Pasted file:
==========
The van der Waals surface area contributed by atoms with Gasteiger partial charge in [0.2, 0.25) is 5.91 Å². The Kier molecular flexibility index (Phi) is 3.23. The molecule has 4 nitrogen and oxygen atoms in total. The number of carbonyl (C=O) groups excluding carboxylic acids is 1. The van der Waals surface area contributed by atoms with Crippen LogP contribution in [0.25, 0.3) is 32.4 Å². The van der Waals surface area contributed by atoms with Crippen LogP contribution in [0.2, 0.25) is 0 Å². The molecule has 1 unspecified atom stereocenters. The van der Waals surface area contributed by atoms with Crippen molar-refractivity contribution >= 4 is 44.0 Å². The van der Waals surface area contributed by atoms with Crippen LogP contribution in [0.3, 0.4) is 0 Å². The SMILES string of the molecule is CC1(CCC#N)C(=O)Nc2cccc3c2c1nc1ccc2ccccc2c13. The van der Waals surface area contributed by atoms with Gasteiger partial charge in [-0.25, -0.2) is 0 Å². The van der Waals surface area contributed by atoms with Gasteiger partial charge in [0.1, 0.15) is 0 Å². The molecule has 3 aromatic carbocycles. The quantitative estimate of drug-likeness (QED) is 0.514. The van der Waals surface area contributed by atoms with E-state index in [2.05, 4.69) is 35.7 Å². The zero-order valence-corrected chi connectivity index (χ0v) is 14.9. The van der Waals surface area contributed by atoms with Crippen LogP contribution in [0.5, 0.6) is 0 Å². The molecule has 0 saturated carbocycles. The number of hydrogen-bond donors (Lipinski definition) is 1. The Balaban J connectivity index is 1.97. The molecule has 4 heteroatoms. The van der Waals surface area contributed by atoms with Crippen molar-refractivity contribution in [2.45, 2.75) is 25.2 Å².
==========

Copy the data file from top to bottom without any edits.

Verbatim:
The van der Waals surface area contributed by atoms with Gasteiger partial charge in [0.2, 0.25) is 5.91 Å². The Kier molecular flexibility index (Phi) is 3.23. The molecule has 4 nitrogen and oxygen atoms in total. The number of carbonyl (C=O) groups excluding carboxylic acids is 1. The van der Waals surface area contributed by atoms with Crippen LogP contribution in [0.25, 0.3) is 32.4 Å². The van der Waals surface area contributed by atoms with Crippen LogP contribution in [0.2, 0.25) is 0 Å². The molecule has 1 unspecified atom stereocenters. The van der Waals surface area contributed by atoms with Crippen molar-refractivity contribution >= 4 is 44.0 Å². The van der Waals surface area contributed by atoms with Crippen LogP contribution in [0.3, 0.4) is 0 Å². The SMILES string of the molecule is CC1(CCC#N)C(=O)Nc2cccc3c2c1nc1ccc2ccccc2c13. The van der Waals surface area contributed by atoms with Gasteiger partial charge in [-0.25, -0.2) is 0 Å². The van der Waals surface area contributed by atoms with Gasteiger partial charge in [0.1, 0.15) is 0 Å². The molecule has 3 aromatic carbocycles. The quantitative estimate of drug-likeness (QED) is 0.514. The van der Waals surface area contributed by atoms with E-state index in [2.05, 4.69) is 35.7 Å². The zero-order valence-corrected chi connectivity index (χ0v) is 14.9. The van der Waals surface area contributed by atoms with Crippen LogP contribution in [0.5, 0.6) is 0 Å². The molecule has 0 saturated carbocycles. The number of hydrogen-bond donors (Lipinski definition) is 1. The Balaban J connectivity index is 1.97. The molecule has 4 heteroatoms. The van der Waals surface area contributed by atoms with Crippen molar-refractivity contribution in [2.45, 2.75) is 25.2 Å².